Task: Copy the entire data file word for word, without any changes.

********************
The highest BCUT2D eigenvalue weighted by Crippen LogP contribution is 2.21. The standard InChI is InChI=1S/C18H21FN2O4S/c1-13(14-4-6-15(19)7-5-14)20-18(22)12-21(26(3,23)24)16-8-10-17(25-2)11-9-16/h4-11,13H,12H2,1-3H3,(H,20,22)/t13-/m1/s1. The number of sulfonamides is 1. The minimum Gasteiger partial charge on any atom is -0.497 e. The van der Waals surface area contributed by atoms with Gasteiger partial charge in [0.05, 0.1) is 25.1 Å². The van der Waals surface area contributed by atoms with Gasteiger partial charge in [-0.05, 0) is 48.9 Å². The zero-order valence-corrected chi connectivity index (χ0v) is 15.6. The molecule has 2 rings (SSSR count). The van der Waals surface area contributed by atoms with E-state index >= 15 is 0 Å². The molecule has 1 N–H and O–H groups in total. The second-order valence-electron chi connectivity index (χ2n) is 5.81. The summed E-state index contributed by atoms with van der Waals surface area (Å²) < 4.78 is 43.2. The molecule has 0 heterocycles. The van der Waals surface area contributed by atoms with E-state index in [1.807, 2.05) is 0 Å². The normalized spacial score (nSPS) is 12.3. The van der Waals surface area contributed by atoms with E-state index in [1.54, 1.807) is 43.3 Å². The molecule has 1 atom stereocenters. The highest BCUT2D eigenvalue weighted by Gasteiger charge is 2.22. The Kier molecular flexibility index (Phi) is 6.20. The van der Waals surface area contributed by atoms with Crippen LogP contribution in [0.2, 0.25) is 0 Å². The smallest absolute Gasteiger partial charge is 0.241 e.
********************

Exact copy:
The highest BCUT2D eigenvalue weighted by Crippen LogP contribution is 2.21. The standard InChI is InChI=1S/C18H21FN2O4S/c1-13(14-4-6-15(19)7-5-14)20-18(22)12-21(26(3,23)24)16-8-10-17(25-2)11-9-16/h4-11,13H,12H2,1-3H3,(H,20,22)/t13-/m1/s1. The number of sulfonamides is 1. The minimum Gasteiger partial charge on any atom is -0.497 e. The van der Waals surface area contributed by atoms with Gasteiger partial charge in [0.05, 0.1) is 25.1 Å². The van der Waals surface area contributed by atoms with Gasteiger partial charge in [-0.05, 0) is 48.9 Å². The zero-order valence-corrected chi connectivity index (χ0v) is 15.6. The molecule has 2 rings (SSSR count). The van der Waals surface area contributed by atoms with E-state index >= 15 is 0 Å². The molecule has 1 N–H and O–H groups in total. The second-order valence-electron chi connectivity index (χ2n) is 5.81. The summed E-state index contributed by atoms with van der Waals surface area (Å²) < 4.78 is 43.2. The molecule has 0 heterocycles. The van der Waals surface area contributed by atoms with E-state index in [1.807, 2.05) is 0 Å². The normalized spacial score (nSPS) is 12.3. The van der Waals surface area contributed by atoms with E-state index in [1.54, 1.807) is 43.3 Å². The molecule has 1 atom stereocenters. The highest BCUT2D eigenvalue weighted by Gasteiger charge is 2.22. The Kier molecular flexibility index (Phi) is 6.20. The van der Waals surface area contributed by atoms with Crippen LogP contribution in [0.2, 0.25) is 0 Å². The smallest absolute Gasteiger partial charge is 0.241 e.